Tea Writings

A blog about tea from the desk of Cecilia Tan
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Today’s Tea: Big Red Robe

May 13, 2009 By: ctan Category: Tea Reviews

Today I brewed some Big Red Robe for myself. I had already had some bottled tea with my lunch, at a Middle Eastern shop near my house called Wrap-Pro. Very delicious shwarma, baba ghanooj, and falafel at this place which is on Mass. Ave. between Porter Square and Harvard Square. (In Cambridge, Massachusetts, for those of you for whom those landmarks mean nothing.)

I deigned to drink a Lipton bottled tea product which had the word “natural” repeated all over it on the label, which told me it was supposed to be Green Tea with Honey flavor, “Natural Flavoring with Other Natural Flavorings.” (No, I have no idea what exactly that last was referring to, only that it was printed on the bottle.) The overwhelming flavor, natural or not, wasn’t of tea, but of honey. That was actually all right, since it was a very pleasant honey flavor, and honey goes very nicely with middle eastern food.

But as a result I didn’t deem myself to have had TEA yet. On returning home to sit down to write for the afternoon, I brewed up a nice hot pot of Big Red Robe or Da Hung Pao.

This particular Da Hung Pao came from the target=”new”>Aroma Tea Shop in San Francisco. This is one of those shops that I stumbled upon while surfing the web one day when Holy Mountain was sold out of some tea variety I really wanted. My order arrived very fast and I’ve loved all the things I’ve bought from them, and of course for everything I ordered they included a “free sample” of the next higher grade up… sneaky sneaky. It proved to me there really is a difference between grades.

I had bought the premium grade Big Red Robe from them, described on their website somewhat cryptically as “The most famous of all Amber Oolongs, this tea was very hard to attain, for there are many ‘imitations’ of this tea. The best Big Red Robe is produced in the small 70 sq. km ‘Wuyi Yan Cha’ area from tea plants cloned from the original ‘Big Red Robe’ garden.”

The “original garden” may be explained by the story found various places, but I went to Wikipedia for this quote: “Dà Hóng Páo (大红袍) is a very important Wuyi Oolong tea. Legend has it that the mother of a Ming Dynasty emperor was cured of an illness by a certain tea, and that emperor sent great red robes to clothe the four bushes from which that tea originated. Three of these original bushes, growing on a rock on Mount Wuyi and reportedly dating to the Song Dynasty, still survive today and are highly venerated. Less than one kilogram of tea is harvested from these plants each year, of which a portion is retained by the Chinese government. The remainder of this original and real Da Hong Pao is auctioned, with an initial asking price of 4000 RMB/100 g, but often reaching millions of dollars per kilogram. Cuttings taken from the original plants have been used to produce similar grades of tea from genetically identical plants.”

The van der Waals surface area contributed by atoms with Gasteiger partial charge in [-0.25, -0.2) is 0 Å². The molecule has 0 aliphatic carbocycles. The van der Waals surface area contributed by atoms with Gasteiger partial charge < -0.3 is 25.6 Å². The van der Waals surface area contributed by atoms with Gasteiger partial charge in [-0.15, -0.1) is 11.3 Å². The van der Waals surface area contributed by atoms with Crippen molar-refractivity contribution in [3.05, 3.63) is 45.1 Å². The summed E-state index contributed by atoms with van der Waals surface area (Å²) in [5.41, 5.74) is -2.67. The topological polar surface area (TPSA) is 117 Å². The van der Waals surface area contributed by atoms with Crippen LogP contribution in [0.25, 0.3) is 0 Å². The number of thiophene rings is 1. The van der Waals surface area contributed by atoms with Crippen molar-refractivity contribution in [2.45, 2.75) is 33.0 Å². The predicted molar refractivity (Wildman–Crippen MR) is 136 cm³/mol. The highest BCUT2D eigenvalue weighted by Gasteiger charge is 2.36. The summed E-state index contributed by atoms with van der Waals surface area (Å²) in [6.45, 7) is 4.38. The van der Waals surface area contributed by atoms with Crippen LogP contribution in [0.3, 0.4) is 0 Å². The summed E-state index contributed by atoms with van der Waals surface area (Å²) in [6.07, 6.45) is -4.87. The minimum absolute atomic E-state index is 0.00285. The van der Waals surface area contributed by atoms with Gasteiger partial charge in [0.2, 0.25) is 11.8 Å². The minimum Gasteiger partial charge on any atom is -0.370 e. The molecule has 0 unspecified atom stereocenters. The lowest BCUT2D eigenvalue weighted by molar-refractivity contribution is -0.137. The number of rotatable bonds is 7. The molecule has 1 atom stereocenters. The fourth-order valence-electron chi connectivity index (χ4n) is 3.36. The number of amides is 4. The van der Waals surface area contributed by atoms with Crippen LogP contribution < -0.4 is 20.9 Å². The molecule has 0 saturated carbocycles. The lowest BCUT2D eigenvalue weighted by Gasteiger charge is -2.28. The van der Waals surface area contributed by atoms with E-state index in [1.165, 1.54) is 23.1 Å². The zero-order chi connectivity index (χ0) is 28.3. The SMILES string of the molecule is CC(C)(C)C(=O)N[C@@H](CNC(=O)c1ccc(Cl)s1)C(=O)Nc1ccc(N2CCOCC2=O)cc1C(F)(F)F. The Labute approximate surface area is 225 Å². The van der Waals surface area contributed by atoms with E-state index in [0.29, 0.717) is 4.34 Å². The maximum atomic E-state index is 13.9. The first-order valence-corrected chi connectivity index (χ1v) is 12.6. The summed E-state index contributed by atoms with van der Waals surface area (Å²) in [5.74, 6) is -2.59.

All I can say is… it is a very tasty tea. You know how certain vegetables that we don’t think of as “sweet” get a very sweet flavor when caramelized (seared at high heat)? Like eggplant? That is the way I think of this tea. It is not in the “grassy green” spectrum of oolong, but instead in the darker, more toasted/roasted spectrum. As such, its sweetness comes from the kind of caramelized taste it has. I brew it without sugar (of course!) with a two minute steep and drink as is.

I especially like it on chilly days because it can be brewed with very hot water, so the tea stays warm in the pot longer, too. Each sip seems to send a sweet warmth all the way to my extremities.

2 Comments to “Today’s Tea: Big Red Robe”


  1. I am just back from 2 weeks in Beijing, and made a trip to Maliendao, Beijing’s famous tea street which has hundreds of shops selling tea. And I got some good Big Red Robe. It does have a wonderful, rich flavor. I have some Puer tea (the only aged tea) which has a wonderful earthy flavor and some Ti Guanyin (Iron Kwan-yin) which has more of a foresty flavor. But I am glad to find the Big Red Robe. I was told at the shop that Wuyi Cliff tea is exactly the same thing. It is amazing how the spectrum of flavors opens up when you start trying the Chinese teas.

    ctan Reply:

    Oh, I’m envious. When I was in Beijing it was for less than 24 hours and we didn’t have a chance to visit the tea street. Sounds like you got some wonderful stuff! I drink a lot of Ti Kwan-Yin and even visited a temple to the Iron Goddess while I was in Fujian.

    You’ve put me in the mood for some Big Red Robe, though. Or perhaps some Formosa oolong. Hmm…

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